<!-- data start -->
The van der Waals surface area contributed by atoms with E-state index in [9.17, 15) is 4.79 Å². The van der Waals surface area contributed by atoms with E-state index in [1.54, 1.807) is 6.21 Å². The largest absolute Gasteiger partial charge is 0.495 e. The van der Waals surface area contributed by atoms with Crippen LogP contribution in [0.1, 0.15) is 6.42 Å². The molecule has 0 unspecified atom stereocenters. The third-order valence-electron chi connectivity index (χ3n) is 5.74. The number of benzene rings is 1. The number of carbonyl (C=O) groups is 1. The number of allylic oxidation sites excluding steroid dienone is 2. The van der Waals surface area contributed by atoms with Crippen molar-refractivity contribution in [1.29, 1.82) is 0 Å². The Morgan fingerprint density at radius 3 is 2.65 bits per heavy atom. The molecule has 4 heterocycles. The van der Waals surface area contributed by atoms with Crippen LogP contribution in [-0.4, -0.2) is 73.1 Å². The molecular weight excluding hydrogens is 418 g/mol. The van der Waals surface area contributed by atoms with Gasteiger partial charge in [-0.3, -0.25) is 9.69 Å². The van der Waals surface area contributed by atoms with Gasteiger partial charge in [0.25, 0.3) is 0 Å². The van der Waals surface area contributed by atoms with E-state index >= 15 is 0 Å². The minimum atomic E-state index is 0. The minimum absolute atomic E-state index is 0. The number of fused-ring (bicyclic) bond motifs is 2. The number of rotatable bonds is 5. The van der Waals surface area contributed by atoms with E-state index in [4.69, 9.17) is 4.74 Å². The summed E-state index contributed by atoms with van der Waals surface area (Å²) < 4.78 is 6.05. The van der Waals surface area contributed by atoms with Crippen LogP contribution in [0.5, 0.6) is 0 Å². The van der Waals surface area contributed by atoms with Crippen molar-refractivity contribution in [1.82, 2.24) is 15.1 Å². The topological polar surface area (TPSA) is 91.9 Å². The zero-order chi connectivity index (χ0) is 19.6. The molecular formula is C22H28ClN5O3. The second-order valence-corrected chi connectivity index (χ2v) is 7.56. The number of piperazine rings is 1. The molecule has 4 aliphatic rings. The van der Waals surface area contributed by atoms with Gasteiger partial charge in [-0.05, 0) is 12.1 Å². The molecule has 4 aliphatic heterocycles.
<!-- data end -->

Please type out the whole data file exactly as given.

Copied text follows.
The van der Waals surface area contributed by atoms with E-state index in [9.17, 15) is 4.79 Å². The van der Waals surface area contributed by atoms with E-state index in [1.54, 1.807) is 6.21 Å². The largest absolute Gasteiger partial charge is 0.495 e. The van der Waals surface area contributed by atoms with Crippen LogP contribution in [0.1, 0.15) is 6.42 Å². The molecule has 0 unspecified atom stereocenters. The third-order valence-electron chi connectivity index (χ3n) is 5.74. The number of benzene rings is 1. The number of carbonyl (C=O) groups is 1. The number of allylic oxidation sites excluding steroid dienone is 2. The van der Waals surface area contributed by atoms with Crippen molar-refractivity contribution in [1.29, 1.82) is 0 Å². The Morgan fingerprint density at radius 3 is 2.65 bits per heavy atom. The molecule has 4 heterocycles. The van der Waals surface area contributed by atoms with Crippen LogP contribution in [-0.4, -0.2) is 73.1 Å². The molecular weight excluding hydrogens is 418 g/mol. The van der Waals surface area contributed by atoms with Gasteiger partial charge in [-0.3, -0.25) is 9.69 Å². The van der Waals surface area contributed by atoms with Gasteiger partial charge in [0.25, 0.3) is 0 Å². The van der Waals surface area contributed by atoms with E-state index >= 15 is 0 Å². The minimum atomic E-state index is 0. The minimum absolute atomic E-state index is 0. The number of fused-ring (bicyclic) bond motifs is 2. The number of rotatable bonds is 5. The van der Waals surface area contributed by atoms with E-state index in [4.69, 9.17) is 4.74 Å². The summed E-state index contributed by atoms with van der Waals surface area (Å²) < 4.78 is 6.05. The van der Waals surface area contributed by atoms with Crippen LogP contribution in [0.5, 0.6) is 0 Å². The van der Waals surface area contributed by atoms with Crippen molar-refractivity contribution in [1.82, 2.24) is 15.1 Å². The topological polar surface area (TPSA) is 91.9 Å². The zero-order chi connectivity index (χ0) is 19.6. The molecular formula is C22H28ClN5O3. The second-order valence-corrected chi connectivity index (χ2v) is 7.56. The number of piperazine rings is 1. The molecule has 4 aliphatic rings. The van der Waals surface area contributed by atoms with Gasteiger partial charge in [-0.05, 0) is 12.1 Å². The molecule has 4 aliphatic heterocycles.